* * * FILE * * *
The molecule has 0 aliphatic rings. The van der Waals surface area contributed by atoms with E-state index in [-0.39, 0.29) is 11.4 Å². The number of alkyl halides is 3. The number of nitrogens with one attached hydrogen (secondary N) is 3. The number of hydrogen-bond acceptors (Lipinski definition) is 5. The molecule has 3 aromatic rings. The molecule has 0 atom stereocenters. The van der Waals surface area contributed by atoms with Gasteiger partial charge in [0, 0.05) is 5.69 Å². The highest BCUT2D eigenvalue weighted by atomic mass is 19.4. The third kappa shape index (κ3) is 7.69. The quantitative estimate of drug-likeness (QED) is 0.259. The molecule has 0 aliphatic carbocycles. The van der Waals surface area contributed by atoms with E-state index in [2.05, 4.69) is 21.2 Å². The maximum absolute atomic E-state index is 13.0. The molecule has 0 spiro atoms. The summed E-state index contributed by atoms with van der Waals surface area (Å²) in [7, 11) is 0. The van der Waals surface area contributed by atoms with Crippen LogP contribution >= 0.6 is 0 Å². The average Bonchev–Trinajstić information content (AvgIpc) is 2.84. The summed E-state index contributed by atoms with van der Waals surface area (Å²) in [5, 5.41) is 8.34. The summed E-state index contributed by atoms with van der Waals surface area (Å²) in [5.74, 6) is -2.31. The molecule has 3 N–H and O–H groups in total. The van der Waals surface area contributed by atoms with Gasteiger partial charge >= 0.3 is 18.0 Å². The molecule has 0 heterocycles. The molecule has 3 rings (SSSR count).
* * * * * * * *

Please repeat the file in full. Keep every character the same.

The molecule has 0 aliphatic rings. The van der Waals surface area contributed by atoms with E-state index in [-0.39, 0.29) is 11.4 Å². The number of alkyl halides is 3. The number of nitrogens with one attached hydrogen (secondary N) is 3. The number of hydrogen-bond acceptors (Lipinski definition) is 5. The molecule has 3 aromatic rings. The molecule has 0 atom stereocenters. The van der Waals surface area contributed by atoms with Gasteiger partial charge in [0, 0.05) is 5.69 Å². The highest BCUT2D eigenvalue weighted by atomic mass is 19.4. The third kappa shape index (κ3) is 7.69. The quantitative estimate of drug-likeness (QED) is 0.259. The molecule has 0 aliphatic carbocycles. The van der Waals surface area contributed by atoms with E-state index in [2.05, 4.69) is 21.2 Å². The maximum absolute atomic E-state index is 13.0. The molecule has 0 spiro atoms. The summed E-state index contributed by atoms with van der Waals surface area (Å²) in [7, 11) is 0. The van der Waals surface area contributed by atoms with Crippen LogP contribution >= 0.6 is 0 Å². The average Bonchev–Trinajstić information content (AvgIpc) is 2.84. The summed E-state index contributed by atoms with van der Waals surface area (Å²) in [5, 5.41) is 8.34. The summed E-state index contributed by atoms with van der Waals surface area (Å²) in [5.74, 6) is -2.31. The molecule has 3 N–H and O–H groups in total. The van der Waals surface area contributed by atoms with Gasteiger partial charge >= 0.3 is 18.0 Å². The molecule has 0 heterocycles. The molecule has 3 rings (SSSR count).